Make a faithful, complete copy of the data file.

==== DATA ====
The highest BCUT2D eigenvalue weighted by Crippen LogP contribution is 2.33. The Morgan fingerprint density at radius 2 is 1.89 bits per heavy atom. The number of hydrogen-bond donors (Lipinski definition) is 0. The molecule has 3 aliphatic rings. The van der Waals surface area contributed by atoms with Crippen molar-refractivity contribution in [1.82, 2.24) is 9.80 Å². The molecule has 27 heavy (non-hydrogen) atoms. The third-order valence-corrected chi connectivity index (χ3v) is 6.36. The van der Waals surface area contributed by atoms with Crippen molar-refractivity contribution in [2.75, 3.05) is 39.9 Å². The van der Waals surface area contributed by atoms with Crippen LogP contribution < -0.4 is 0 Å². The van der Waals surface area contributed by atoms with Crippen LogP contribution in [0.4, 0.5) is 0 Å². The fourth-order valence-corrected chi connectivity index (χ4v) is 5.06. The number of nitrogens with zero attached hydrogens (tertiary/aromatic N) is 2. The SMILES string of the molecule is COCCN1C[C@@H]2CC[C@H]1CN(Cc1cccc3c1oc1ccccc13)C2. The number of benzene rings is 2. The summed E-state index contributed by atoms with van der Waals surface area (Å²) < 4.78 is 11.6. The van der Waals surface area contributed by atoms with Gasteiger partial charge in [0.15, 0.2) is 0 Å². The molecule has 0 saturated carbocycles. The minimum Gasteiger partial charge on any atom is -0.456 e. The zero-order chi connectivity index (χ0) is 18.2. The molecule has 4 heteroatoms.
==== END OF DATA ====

The highest BCUT2D eigenvalue weighted by Crippen LogP contribution is 2.33. The Morgan fingerprint density at radius 2 is 1.89 bits per heavy atom. The number of hydrogen-bond donors (Lipinski definition) is 0. The molecule has 3 aliphatic rings. The van der Waals surface area contributed by atoms with Crippen molar-refractivity contribution in [1.82, 2.24) is 9.80 Å². The molecule has 27 heavy (non-hydrogen) atoms. The third-order valence-corrected chi connectivity index (χ3v) is 6.36. The van der Waals surface area contributed by atoms with Crippen molar-refractivity contribution in [2.75, 3.05) is 39.9 Å². The van der Waals surface area contributed by atoms with Crippen LogP contribution < -0.4 is 0 Å². The van der Waals surface area contributed by atoms with Crippen LogP contribution in [0.4, 0.5) is 0 Å². The fourth-order valence-corrected chi connectivity index (χ4v) is 5.06. The number of nitrogens with zero attached hydrogens (tertiary/aromatic N) is 2. The SMILES string of the molecule is COCCN1C[C@@H]2CC[C@H]1CN(Cc1cccc3c1oc1ccccc13)C2. The number of benzene rings is 2. The summed E-state index contributed by atoms with van der Waals surface area (Å²) < 4.78 is 11.6. The van der Waals surface area contributed by atoms with Gasteiger partial charge in [0.15, 0.2) is 0 Å². The molecule has 0 saturated carbocycles. The minimum Gasteiger partial charge on any atom is -0.456 e. The zero-order chi connectivity index (χ0) is 18.2. The molecule has 4 heteroatoms.